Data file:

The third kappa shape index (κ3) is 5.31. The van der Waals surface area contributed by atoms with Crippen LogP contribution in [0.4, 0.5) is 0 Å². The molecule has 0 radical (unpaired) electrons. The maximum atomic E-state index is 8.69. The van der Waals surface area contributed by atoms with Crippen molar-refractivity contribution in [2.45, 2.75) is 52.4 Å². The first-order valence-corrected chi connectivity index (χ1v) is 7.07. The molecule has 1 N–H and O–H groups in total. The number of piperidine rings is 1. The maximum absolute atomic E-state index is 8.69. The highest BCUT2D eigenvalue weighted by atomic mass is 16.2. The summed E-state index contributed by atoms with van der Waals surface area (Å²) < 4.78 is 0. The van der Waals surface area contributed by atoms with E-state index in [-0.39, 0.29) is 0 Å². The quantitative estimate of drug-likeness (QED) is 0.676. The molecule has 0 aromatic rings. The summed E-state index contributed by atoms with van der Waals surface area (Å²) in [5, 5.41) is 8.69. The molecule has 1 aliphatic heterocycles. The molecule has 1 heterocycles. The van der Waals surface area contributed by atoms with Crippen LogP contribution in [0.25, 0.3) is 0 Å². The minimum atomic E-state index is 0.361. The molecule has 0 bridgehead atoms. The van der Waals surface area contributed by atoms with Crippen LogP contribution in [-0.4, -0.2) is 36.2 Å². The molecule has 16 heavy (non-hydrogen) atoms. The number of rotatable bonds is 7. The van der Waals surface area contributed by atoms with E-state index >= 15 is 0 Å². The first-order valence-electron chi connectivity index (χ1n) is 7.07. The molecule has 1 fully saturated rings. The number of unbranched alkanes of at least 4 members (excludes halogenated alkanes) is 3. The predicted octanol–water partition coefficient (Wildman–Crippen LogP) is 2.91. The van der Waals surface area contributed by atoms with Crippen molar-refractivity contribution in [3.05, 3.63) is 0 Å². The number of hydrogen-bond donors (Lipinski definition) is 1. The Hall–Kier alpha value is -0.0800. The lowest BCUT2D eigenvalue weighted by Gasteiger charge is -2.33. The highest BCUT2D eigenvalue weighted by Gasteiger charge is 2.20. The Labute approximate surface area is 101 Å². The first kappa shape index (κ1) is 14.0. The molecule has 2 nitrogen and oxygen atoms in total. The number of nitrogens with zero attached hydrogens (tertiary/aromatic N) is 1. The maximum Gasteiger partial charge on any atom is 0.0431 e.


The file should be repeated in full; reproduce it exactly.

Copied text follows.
The third kappa shape index (κ3) is 5.31. The van der Waals surface area contributed by atoms with Crippen LogP contribution in [0.4, 0.5) is 0 Å². The molecule has 0 radical (unpaired) electrons. The maximum atomic E-state index is 8.69. The van der Waals surface area contributed by atoms with Crippen molar-refractivity contribution in [2.45, 2.75) is 52.4 Å². The first-order valence-corrected chi connectivity index (χ1v) is 7.07. The molecule has 1 N–H and O–H groups in total. The number of piperidine rings is 1. The maximum absolute atomic E-state index is 8.69. The highest BCUT2D eigenvalue weighted by atomic mass is 16.2. The summed E-state index contributed by atoms with van der Waals surface area (Å²) < 4.78 is 0. The van der Waals surface area contributed by atoms with E-state index in [-0.39, 0.29) is 0 Å². The quantitative estimate of drug-likeness (QED) is 0.676. The molecule has 0 aromatic rings. The summed E-state index contributed by atoms with van der Waals surface area (Å²) in [5, 5.41) is 8.69. The molecule has 1 aliphatic heterocycles. The molecule has 1 heterocycles. The van der Waals surface area contributed by atoms with Crippen LogP contribution in [0.25, 0.3) is 0 Å². The minimum atomic E-state index is 0.361. The molecule has 0 bridgehead atoms. The van der Waals surface area contributed by atoms with Crippen LogP contribution in [-0.4, -0.2) is 36.2 Å². The molecule has 16 heavy (non-hydrogen) atoms. The number of rotatable bonds is 7. The van der Waals surface area contributed by atoms with E-state index >= 15 is 0 Å². The first-order valence-electron chi connectivity index (χ1n) is 7.07. The molecule has 1 fully saturated rings. The number of unbranched alkanes of at least 4 members (excludes halogenated alkanes) is 3. The predicted octanol–water partition coefficient (Wildman–Crippen LogP) is 2.91. The van der Waals surface area contributed by atoms with Crippen molar-refractivity contribution in [3.05, 3.63) is 0 Å². The number of hydrogen-bond donors (Lipinski definition) is 1. The Hall–Kier alpha value is -0.0800. The lowest BCUT2D eigenvalue weighted by Gasteiger charge is -2.33. The highest BCUT2D eigenvalue weighted by Gasteiger charge is 2.20. The Labute approximate surface area is 101 Å². The first kappa shape index (κ1) is 14.0. The molecule has 2 nitrogen and oxygen atoms in total. The number of nitrogens with zero attached hydrogens (tertiary/aromatic N) is 1. The maximum Gasteiger partial charge on any atom is 0.0431 e.